Are you sure you want to leave those sunny shores, Govind?Photo courtesy of Table 8When top out-of-town chefs move to New York, it’s always a crapshoot. Some, like Fort Worth’s Tim Love, come in conspicuously and wash out; others, like Atlanta’s Sotohiro Kosugi, now at Soto, come in under the radar but quickly grab our attention. L.A.’s Govind Armstrong doesn’t expect much of a problem: The ultra-laid-back chef made South Beach his own and expects New York to treat him equally well. “A lot of New Yorkers come down here to Miami, and I’ve been coming up there forever, so I have a lot of friends to support me,” he tells us. “I’m not trying to reinvent the way New Yorkers eat. But I can’t not grow, you know?”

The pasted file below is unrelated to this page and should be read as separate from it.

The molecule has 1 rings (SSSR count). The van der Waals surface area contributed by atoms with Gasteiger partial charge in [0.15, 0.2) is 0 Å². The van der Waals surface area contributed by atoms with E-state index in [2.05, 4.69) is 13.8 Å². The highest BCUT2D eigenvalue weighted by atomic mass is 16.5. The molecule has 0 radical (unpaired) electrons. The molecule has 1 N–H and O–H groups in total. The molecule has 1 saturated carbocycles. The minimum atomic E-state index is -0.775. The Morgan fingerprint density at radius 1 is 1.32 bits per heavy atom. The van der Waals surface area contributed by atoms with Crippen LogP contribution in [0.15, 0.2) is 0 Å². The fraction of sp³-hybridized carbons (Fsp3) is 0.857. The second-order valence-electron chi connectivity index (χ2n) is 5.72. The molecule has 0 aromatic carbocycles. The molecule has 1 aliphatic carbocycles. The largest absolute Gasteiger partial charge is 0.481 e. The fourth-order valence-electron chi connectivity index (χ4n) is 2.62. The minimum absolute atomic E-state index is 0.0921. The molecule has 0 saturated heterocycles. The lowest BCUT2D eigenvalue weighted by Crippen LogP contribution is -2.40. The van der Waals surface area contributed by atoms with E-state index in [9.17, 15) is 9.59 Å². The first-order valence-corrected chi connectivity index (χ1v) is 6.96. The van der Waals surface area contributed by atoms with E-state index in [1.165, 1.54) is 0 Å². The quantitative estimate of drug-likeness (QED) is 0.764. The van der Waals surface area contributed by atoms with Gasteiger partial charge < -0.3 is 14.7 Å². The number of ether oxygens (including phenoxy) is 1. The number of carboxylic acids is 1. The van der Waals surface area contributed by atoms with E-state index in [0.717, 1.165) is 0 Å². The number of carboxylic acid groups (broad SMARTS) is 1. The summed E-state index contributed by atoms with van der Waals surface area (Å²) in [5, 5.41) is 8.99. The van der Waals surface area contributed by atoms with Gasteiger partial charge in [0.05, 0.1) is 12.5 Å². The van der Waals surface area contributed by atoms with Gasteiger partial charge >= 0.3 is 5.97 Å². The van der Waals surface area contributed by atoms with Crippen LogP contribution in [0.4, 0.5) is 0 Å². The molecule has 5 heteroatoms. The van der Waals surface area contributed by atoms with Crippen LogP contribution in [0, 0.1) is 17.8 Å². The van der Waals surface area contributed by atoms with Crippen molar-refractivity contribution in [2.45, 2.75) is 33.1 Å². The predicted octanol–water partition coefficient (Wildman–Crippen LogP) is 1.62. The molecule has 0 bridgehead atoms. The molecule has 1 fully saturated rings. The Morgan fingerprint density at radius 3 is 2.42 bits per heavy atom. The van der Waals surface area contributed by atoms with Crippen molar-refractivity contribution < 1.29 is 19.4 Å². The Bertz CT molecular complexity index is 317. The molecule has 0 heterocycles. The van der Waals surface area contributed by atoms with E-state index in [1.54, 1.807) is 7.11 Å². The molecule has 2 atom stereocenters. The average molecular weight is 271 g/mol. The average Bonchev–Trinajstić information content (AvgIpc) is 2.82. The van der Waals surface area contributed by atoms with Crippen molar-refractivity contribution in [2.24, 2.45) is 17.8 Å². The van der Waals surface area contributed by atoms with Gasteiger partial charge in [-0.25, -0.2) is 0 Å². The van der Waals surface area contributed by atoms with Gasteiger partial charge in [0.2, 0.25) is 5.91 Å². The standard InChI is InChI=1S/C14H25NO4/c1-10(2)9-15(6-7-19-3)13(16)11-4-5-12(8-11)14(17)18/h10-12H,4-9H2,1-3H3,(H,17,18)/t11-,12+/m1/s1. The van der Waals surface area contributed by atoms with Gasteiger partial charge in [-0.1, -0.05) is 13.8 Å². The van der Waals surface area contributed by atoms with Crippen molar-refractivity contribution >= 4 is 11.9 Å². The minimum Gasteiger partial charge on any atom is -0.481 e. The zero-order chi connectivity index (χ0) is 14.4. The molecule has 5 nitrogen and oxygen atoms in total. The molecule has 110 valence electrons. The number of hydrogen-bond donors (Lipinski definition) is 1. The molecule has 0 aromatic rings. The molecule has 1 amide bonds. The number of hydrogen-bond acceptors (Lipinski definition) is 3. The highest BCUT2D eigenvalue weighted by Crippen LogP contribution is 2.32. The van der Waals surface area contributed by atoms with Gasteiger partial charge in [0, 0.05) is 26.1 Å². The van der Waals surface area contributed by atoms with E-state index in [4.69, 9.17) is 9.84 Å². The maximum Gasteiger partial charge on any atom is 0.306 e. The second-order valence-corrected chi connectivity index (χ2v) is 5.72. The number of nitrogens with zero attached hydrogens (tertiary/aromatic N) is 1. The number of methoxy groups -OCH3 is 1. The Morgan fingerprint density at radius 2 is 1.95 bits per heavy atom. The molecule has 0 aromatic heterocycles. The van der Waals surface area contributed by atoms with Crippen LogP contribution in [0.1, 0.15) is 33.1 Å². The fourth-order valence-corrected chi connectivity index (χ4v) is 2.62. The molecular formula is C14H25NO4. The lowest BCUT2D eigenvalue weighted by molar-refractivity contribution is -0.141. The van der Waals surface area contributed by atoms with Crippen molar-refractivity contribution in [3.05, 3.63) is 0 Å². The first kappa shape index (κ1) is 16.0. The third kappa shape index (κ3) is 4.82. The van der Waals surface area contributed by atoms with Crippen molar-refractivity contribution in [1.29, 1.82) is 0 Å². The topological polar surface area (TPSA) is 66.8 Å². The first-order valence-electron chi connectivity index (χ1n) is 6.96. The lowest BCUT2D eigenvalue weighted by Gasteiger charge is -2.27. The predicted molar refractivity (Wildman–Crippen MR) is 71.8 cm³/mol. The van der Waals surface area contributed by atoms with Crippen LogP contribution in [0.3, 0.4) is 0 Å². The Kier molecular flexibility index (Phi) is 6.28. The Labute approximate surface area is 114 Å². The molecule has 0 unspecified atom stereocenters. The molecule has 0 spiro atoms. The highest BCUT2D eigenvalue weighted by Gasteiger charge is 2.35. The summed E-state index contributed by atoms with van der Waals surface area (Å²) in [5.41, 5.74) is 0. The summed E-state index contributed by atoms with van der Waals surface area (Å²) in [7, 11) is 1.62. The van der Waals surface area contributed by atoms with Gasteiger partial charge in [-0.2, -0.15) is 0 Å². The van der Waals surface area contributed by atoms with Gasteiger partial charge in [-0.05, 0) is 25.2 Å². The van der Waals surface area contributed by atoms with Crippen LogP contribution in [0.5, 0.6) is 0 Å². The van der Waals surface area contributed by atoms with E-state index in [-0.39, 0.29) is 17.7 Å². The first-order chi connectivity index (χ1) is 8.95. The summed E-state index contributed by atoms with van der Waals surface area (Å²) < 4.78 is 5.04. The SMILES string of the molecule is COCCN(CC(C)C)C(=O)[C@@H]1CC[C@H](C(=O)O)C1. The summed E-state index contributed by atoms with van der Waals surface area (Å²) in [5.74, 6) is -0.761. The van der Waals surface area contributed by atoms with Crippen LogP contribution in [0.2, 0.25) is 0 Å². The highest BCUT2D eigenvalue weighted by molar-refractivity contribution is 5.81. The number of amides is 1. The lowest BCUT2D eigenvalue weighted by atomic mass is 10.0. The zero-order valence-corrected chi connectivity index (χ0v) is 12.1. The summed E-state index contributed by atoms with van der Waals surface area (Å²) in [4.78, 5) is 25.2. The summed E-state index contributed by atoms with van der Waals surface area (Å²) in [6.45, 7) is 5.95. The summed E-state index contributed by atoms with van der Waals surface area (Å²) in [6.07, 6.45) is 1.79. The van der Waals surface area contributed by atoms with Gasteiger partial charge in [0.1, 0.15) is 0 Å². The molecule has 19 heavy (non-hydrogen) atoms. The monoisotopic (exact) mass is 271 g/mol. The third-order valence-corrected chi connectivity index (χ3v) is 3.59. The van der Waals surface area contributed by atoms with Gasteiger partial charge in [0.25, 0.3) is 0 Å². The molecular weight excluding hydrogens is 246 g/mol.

How has Govind canvassed the city he hopes to conquer? “I went to Fatty Crab — I had a sous-vide chicken thigh that was pretty phenomenal. Also some awesome charred-squid salad.” Armstrong says he does frequent drop-ins at the Spotted Pig, Gramercy Tavern, Eleven Madison, Pastis, and Kittichai, but lots of affluent out-of-towners stop in those places. If Armstrong is going to make a go of his light, understated California-style cooking, we think he ought to emulate some of the edgier places around town. Take a page out of Fatty Crab or Ssäm’s book, Govind. Get aggressive! New York will love your salt-crusted porterhouse, but most of your organic, locally sourced California food, lovely as it is, will not set you apart from your rivals.